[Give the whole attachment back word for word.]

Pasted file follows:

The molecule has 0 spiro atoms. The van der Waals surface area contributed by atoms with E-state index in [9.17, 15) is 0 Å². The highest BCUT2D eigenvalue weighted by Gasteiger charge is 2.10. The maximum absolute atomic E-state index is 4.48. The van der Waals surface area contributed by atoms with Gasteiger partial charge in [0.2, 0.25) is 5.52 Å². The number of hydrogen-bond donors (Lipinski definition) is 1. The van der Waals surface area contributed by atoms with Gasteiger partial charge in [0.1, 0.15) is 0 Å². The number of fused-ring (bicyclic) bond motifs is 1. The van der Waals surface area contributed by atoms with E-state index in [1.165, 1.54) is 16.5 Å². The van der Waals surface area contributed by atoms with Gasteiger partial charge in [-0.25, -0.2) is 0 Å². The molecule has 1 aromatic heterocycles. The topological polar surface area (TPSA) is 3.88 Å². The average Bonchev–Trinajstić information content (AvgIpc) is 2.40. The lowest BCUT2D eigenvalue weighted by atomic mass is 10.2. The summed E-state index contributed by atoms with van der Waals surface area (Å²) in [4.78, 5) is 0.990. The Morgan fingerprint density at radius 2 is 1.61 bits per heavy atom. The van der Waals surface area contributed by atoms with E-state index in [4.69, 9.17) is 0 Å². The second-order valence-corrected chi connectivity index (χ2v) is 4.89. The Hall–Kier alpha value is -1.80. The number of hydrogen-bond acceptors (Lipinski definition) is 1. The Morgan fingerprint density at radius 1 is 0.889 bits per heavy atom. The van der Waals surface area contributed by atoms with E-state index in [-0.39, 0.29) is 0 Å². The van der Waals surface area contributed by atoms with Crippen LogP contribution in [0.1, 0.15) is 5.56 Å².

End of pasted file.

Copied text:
The molecule has 0 spiro atoms. The van der Waals surface area contributed by atoms with E-state index in [9.17, 15) is 0 Å². The highest BCUT2D eigenvalue weighted by Gasteiger charge is 2.10. The maximum absolute atomic E-state index is 4.48. The van der Waals surface area contributed by atoms with Gasteiger partial charge in [0.2, 0.25) is 5.52 Å². The number of hydrogen-bond donors (Lipinski definition) is 1. The van der Waals surface area contributed by atoms with Gasteiger partial charge in [0.1, 0.15) is 0 Å². The number of fused-ring (bicyclic) bond motifs is 1. The van der Waals surface area contributed by atoms with E-state index in [1.165, 1.54) is 16.5 Å². The van der Waals surface area contributed by atoms with Gasteiger partial charge in [-0.25, -0.2) is 0 Å². The molecule has 1 aromatic heterocycles. The topological polar surface area (TPSA) is 3.88 Å². The average Bonchev–Trinajstić information content (AvgIpc) is 2.40. The lowest BCUT2D eigenvalue weighted by atomic mass is 10.2. The summed E-state index contributed by atoms with van der Waals surface area (Å²) in [4.78, 5) is 0.990. The Morgan fingerprint density at radius 2 is 1.61 bits per heavy atom. The van der Waals surface area contributed by atoms with E-state index in [4.69, 9.17) is 0 Å². The second-order valence-corrected chi connectivity index (χ2v) is 4.89. The Hall–Kier alpha value is -1.80. The number of hydrogen-bond acceptors (Lipinski definition) is 1. The Morgan fingerprint density at radius 1 is 0.889 bits per heavy atom. The van der Waals surface area contributed by atoms with E-state index in [-0.39, 0.29) is 0 Å². The van der Waals surface area contributed by atoms with Crippen LogP contribution in [0.1, 0.15) is 5.56 Å².